Around 200 billion yen of public money earmarked to help people hit by Japan’s 2011 quake and tsunami has been spent in areas unaffected by the natural disaster, the government admitted Monday.
Projects ranging from counting sea turtles on semi-tropical beaches, to the promotion of cheese and wine events hundreds of kilometers from the disaster zone benefited from the largesse, a report said.
While there is no suggestion of corruption, the admissions are an embarrassment for the Japanese government, which has previously acknowledged the country’s controversial whaling program was being supported by disaster money.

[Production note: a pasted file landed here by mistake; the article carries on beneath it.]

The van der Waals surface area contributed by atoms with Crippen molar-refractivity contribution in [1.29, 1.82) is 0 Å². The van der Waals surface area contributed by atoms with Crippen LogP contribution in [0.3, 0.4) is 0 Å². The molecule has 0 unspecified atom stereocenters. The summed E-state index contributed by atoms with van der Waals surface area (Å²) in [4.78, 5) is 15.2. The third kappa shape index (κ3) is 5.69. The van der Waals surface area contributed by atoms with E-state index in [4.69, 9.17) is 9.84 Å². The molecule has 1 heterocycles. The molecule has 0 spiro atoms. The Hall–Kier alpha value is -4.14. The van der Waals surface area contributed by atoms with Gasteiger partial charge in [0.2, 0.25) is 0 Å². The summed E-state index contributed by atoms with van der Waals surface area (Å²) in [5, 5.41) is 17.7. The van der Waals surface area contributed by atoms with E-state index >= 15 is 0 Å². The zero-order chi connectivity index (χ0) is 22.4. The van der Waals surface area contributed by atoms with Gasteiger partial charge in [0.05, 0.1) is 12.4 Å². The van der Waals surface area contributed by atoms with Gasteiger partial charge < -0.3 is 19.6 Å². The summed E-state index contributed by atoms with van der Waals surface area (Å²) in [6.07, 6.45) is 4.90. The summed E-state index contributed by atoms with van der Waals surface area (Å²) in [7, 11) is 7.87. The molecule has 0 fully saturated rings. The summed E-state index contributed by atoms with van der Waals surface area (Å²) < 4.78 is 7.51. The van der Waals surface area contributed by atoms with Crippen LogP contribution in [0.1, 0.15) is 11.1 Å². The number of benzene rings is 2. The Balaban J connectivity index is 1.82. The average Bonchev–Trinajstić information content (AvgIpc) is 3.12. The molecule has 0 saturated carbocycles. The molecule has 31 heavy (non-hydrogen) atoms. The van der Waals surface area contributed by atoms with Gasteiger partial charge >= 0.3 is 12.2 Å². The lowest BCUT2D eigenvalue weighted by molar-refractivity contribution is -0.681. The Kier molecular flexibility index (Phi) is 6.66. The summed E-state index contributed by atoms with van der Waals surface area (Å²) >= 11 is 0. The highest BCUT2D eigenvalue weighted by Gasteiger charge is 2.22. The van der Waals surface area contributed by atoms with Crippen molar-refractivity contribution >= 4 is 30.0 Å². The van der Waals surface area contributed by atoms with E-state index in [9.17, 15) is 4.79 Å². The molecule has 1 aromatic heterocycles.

The Asahi Shimbun, a major daily newspaper, surveyed local authorities around the country to find out what happened to the 200 billion yen Tokyo set aside in 2011 for job creation after the disaster.
It said 108.5 billion yen was spent in 38 prefectures that were outside the stricken northeast, where 97% of people employed with the help of the money were not evacuees from the disaster zone.
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